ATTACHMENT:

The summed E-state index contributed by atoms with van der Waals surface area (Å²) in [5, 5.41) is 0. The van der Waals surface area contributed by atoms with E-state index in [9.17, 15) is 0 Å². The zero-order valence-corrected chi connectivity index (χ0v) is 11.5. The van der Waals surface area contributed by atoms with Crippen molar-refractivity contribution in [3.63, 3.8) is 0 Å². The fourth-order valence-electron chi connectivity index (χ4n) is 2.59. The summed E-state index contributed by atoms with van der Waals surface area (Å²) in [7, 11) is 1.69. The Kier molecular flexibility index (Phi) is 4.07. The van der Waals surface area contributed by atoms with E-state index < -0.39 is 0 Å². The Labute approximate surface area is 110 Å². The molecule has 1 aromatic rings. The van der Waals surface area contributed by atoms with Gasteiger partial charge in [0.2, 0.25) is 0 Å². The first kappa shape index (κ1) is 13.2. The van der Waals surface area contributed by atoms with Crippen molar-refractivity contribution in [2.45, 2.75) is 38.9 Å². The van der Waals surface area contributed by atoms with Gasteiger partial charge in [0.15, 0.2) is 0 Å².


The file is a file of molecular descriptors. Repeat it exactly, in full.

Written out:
The summed E-state index contributed by atoms with van der Waals surface area (Å²) in [5, 5.41) is 0. The van der Waals surface area contributed by atoms with E-state index in [9.17, 15) is 0 Å². The zero-order valence-corrected chi connectivity index (χ0v) is 11.5. The van der Waals surface area contributed by atoms with Crippen molar-refractivity contribution in [3.63, 3.8) is 0 Å². The fourth-order valence-electron chi connectivity index (χ4n) is 2.59. The summed E-state index contributed by atoms with van der Waals surface area (Å²) in [7, 11) is 1.69. The Kier molecular flexibility index (Phi) is 4.07. The van der Waals surface area contributed by atoms with E-state index < -0.39 is 0 Å². The Labute approximate surface area is 110 Å². The molecule has 1 aromatic rings. The van der Waals surface area contributed by atoms with Gasteiger partial charge in [0.2, 0.25) is 0 Å². The first kappa shape index (κ1) is 13.2. The van der Waals surface area contributed by atoms with Crippen molar-refractivity contribution in [2.45, 2.75) is 38.9 Å². The van der Waals surface area contributed by atoms with Gasteiger partial charge in [0.15, 0.2) is 0 Å².